Gradually, the trail became less steep.  Now, we realized that the valley below was merely a wide canyon.  The true level of the countryside was up here.  I thought we had been climbing a mountain but there was no summit, just rolling land with hills in every direction.  Far below, we could see the town of Ixtlan, and other towns along the paved highway.
At last, Martin tired of our too frequent rests to breathe or to change or feed the baby.  He went on ahead.  We’d spent about an hour and a half with him.  Shortly after that, a man came up riding a mule, followed by another mule loaded with what he told us were empty peach crates.  He said his name was Angel.  He offered to let me ride for a while.  At first I didn’t believe he was sincere.  But he insisted.  I gratefully mounted and settled into the saddle.
Angel hung my backpack on the saddle horn and David handed me our little boy.  The mules plodded up the rough path deeply gouged by erosion until we began to descend again.  Angel asked me to get down.  It had been a good rest for me
We walked on, over a rim into country covered in pine forest, the sparse dry topsoil sprouting many varieties of cactus and agave.  We had seen no houses for some time but now a few stood scattered among the trees.  A small variety of oak was common here, with leaves at least eight inches long and silver undersides.  The land grew greener and less rocky as we approached an area with cornfields, grazing cattle and more houses.
We stopped for refreshments, sodas for all of us, at a house Angel called Casa Marqueta.  Angel enjoyed telling the woman about how he’d found us trudging up the hill sweating, carrying the poor baby in our arms.  Through a doorway, I could see stored bags and boxes.  In the corner by that door, a teenaged girl patted out tortillas and lay them to cook on a small, smoking woodstove.  A girl about ten came in and asked for 40 centavos worth of salt and the same of “cal.”  The cal looked like a sort of plaster but I later learned that calcium lime is used to soak dried corn and soften it, releasing essential nutrients.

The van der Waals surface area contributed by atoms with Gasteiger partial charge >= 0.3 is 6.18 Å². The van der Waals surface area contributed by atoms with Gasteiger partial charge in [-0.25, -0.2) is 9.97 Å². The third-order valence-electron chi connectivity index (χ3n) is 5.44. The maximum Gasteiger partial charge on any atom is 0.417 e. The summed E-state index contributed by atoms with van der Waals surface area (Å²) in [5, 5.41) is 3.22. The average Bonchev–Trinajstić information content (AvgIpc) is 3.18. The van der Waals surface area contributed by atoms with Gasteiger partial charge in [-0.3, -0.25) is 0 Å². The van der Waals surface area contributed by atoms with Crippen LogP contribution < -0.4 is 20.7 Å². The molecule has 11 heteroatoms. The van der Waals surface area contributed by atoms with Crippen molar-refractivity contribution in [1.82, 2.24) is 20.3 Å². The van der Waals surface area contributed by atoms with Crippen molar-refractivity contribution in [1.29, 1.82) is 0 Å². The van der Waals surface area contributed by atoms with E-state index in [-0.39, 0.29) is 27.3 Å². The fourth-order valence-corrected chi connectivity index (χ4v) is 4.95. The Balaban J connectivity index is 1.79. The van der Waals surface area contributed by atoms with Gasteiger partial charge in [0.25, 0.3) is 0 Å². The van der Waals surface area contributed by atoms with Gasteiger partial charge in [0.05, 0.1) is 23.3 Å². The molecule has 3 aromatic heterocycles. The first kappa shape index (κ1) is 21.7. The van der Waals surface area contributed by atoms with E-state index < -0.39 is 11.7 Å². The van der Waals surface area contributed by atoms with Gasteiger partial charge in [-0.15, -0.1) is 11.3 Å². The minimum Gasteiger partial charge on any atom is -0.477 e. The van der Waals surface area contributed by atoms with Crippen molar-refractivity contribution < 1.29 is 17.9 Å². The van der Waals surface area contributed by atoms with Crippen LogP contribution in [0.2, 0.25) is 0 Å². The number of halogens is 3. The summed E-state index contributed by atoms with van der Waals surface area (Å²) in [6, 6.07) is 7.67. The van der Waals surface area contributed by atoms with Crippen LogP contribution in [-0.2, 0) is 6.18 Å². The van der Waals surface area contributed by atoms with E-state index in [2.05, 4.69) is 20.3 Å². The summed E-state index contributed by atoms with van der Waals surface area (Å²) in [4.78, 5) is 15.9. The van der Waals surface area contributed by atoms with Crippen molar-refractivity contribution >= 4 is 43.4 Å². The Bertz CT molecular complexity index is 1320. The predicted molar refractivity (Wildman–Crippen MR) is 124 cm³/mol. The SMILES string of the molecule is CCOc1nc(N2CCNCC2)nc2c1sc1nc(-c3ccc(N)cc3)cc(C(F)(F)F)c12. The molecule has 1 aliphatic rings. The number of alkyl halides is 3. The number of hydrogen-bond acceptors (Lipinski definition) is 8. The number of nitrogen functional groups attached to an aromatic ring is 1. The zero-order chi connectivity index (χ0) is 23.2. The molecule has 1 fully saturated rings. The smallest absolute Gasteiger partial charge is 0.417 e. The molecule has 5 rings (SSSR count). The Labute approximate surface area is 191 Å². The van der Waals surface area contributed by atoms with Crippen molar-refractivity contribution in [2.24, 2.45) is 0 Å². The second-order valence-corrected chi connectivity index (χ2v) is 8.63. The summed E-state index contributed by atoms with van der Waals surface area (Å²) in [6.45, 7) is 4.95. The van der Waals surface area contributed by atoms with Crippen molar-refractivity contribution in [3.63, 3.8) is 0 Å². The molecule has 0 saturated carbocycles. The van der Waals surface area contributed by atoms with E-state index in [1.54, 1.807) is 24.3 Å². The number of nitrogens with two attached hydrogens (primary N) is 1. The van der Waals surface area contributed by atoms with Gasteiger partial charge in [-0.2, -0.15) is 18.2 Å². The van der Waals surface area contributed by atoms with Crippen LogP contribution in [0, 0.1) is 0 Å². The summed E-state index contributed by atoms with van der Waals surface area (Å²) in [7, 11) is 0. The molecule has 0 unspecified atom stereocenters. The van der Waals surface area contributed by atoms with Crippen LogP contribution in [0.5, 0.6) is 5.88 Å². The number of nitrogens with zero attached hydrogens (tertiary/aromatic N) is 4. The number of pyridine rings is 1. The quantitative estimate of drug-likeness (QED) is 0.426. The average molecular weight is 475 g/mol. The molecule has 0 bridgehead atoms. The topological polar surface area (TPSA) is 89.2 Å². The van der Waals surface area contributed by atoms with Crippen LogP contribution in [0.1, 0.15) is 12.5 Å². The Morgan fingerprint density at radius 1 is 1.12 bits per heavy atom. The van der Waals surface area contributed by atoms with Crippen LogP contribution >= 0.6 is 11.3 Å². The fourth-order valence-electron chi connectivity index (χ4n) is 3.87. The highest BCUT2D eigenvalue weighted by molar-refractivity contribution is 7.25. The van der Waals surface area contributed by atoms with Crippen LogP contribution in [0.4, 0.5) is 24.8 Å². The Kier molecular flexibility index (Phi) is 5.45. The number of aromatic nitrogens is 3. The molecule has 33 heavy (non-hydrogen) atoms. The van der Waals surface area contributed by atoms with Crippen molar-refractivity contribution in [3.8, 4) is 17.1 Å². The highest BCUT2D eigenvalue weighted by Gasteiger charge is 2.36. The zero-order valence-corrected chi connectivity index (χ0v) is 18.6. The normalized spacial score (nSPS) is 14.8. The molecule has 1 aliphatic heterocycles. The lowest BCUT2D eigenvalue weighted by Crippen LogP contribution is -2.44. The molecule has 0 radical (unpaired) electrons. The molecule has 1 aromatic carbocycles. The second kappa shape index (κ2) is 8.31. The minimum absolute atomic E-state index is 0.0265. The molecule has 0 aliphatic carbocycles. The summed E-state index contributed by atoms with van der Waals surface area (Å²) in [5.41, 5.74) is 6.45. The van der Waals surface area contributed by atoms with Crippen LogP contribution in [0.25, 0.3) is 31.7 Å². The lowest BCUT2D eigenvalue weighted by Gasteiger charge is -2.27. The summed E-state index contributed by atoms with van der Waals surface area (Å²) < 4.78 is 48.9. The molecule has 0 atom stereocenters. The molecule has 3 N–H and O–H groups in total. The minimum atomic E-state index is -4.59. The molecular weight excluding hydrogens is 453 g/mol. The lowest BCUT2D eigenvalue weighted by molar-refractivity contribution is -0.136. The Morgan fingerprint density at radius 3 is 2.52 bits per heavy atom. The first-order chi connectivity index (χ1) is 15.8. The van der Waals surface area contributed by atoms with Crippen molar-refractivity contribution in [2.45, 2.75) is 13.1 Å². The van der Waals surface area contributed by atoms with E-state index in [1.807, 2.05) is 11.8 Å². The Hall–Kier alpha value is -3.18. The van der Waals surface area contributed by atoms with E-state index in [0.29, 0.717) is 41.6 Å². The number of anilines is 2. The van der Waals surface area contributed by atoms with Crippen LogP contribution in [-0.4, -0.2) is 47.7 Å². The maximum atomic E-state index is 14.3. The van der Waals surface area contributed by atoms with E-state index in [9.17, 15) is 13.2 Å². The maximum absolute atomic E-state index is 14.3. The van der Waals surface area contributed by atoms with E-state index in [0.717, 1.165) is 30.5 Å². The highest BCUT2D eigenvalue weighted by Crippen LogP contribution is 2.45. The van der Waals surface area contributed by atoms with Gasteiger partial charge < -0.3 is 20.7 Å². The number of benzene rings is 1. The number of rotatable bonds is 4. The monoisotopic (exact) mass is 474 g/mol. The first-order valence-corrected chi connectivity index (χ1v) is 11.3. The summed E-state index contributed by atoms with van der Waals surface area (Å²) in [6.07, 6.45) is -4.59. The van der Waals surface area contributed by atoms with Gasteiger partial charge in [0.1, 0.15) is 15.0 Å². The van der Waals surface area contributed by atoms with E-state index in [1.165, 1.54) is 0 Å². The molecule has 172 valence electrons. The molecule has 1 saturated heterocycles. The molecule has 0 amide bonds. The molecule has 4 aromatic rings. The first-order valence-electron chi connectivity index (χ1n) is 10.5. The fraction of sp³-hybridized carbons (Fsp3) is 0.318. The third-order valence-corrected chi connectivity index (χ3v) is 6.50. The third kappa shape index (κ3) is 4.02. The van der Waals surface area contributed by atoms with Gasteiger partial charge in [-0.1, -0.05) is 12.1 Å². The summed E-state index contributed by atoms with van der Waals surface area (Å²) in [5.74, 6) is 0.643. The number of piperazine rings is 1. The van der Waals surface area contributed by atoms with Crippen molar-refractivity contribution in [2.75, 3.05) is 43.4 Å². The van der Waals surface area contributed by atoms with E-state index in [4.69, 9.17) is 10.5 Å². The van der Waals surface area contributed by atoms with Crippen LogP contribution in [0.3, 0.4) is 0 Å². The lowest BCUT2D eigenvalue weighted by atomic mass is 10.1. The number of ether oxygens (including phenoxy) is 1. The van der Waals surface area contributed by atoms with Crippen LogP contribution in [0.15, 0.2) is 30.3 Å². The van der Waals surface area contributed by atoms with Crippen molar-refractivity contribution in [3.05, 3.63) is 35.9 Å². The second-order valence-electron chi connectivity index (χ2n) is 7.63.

We went on with Angel, farther than I really had the energy to go, arriving at a town called Rancho Rosa Blanca.  There were other ranchos nearby, Angel told us.  Just as we came to Angel’s home, a rain began to fall.  He invited us into the two-room house and introduced us to his wife Geronima.  Their home had uneven swept earth floors and no windows.  The walls of stuccoed adobe bricks met a solid roof of corrugated metal, with some parts made of traditional Spanish tile.
The first room served as kitchen and dining area.   At one end stood a wood stove and shelves and cabinets holding clay pots, dishes and a few pans.  Around the small wood table stood five handmade wood chairs. They used the larger back room for storage but had a ladder to a sleeping loft, with one large bed and a hammock that Geronima said was for their baby.  I asked her where the other children slept.  She said, “We are poor people.  Not everyone has a bed.”  I took this to mean some slept on mats on the floor.
A friend came by and he and Angel talked business while we conversed with the kids in the shadowy interior.  The daughter who was eighteen enjoyed holding Chris.  When a neighbor woman arrived, Angel told her David was a teacher and that we were very rich.